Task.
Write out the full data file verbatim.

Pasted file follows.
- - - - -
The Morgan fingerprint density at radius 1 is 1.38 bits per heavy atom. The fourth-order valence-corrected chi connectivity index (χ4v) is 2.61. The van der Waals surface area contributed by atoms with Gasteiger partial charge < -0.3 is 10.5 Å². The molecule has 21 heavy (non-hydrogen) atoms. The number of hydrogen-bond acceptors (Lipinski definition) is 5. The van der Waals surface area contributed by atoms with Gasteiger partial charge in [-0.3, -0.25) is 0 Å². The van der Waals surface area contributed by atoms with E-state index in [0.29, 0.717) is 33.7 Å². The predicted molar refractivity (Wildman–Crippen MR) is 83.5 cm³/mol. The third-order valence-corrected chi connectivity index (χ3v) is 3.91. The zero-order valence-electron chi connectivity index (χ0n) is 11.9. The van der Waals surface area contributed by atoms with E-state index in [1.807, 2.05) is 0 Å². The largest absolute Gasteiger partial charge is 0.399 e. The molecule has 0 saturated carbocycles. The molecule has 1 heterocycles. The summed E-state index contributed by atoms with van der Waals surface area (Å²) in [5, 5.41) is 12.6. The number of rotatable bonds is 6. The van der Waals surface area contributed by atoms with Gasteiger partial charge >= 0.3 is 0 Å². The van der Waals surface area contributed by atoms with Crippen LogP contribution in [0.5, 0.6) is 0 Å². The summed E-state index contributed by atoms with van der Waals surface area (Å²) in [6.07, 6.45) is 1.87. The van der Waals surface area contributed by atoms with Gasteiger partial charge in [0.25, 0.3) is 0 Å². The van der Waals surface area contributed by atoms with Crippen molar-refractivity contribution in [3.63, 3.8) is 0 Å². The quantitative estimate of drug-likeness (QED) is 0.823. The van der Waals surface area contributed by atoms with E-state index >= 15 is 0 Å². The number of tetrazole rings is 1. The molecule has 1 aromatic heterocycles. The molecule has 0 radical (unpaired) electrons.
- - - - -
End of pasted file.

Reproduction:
The Morgan fingerprint density at radius 1 is 1.38 bits per heavy atom. The fourth-order valence-corrected chi connectivity index (χ4v) is 2.61. The van der Waals surface area contributed by atoms with Gasteiger partial charge < -0.3 is 10.5 Å². The molecule has 21 heavy (non-hydrogen) atoms. The number of hydrogen-bond acceptors (Lipinski definition) is 5. The van der Waals surface area contributed by atoms with Gasteiger partial charge in [-0.3, -0.25) is 0 Å². The van der Waals surface area contributed by atoms with E-state index in [0.29, 0.717) is 33.7 Å². The predicted molar refractivity (Wildman–Crippen MR) is 83.5 cm³/mol. The third-order valence-corrected chi connectivity index (χ3v) is 3.91. The zero-order valence-electron chi connectivity index (χ0n) is 11.9. The van der Waals surface area contributed by atoms with E-state index in [1.807, 2.05) is 0 Å². The largest absolute Gasteiger partial charge is 0.399 e. The molecule has 0 saturated carbocycles. The molecule has 1 heterocycles. The summed E-state index contributed by atoms with van der Waals surface area (Å²) in [5, 5.41) is 12.6. The number of rotatable bonds is 6. The van der Waals surface area contributed by atoms with Gasteiger partial charge >= 0.3 is 0 Å². The van der Waals surface area contributed by atoms with Crippen LogP contribution in [0.5, 0.6) is 0 Å². The summed E-state index contributed by atoms with van der Waals surface area (Å²) in [6.07, 6.45) is 1.87. The van der Waals surface area contributed by atoms with Gasteiger partial charge in [0.25, 0.3) is 0 Å². The van der Waals surface area contributed by atoms with Crippen molar-refractivity contribution in [3.63, 3.8) is 0 Å². The quantitative estimate of drug-likeness (QED) is 0.823. The van der Waals surface area contributed by atoms with E-state index >= 15 is 0 Å². The number of tetrazole rings is 1. The molecule has 1 aromatic heterocycles. The molecule has 0 radical (unpaired) electrons.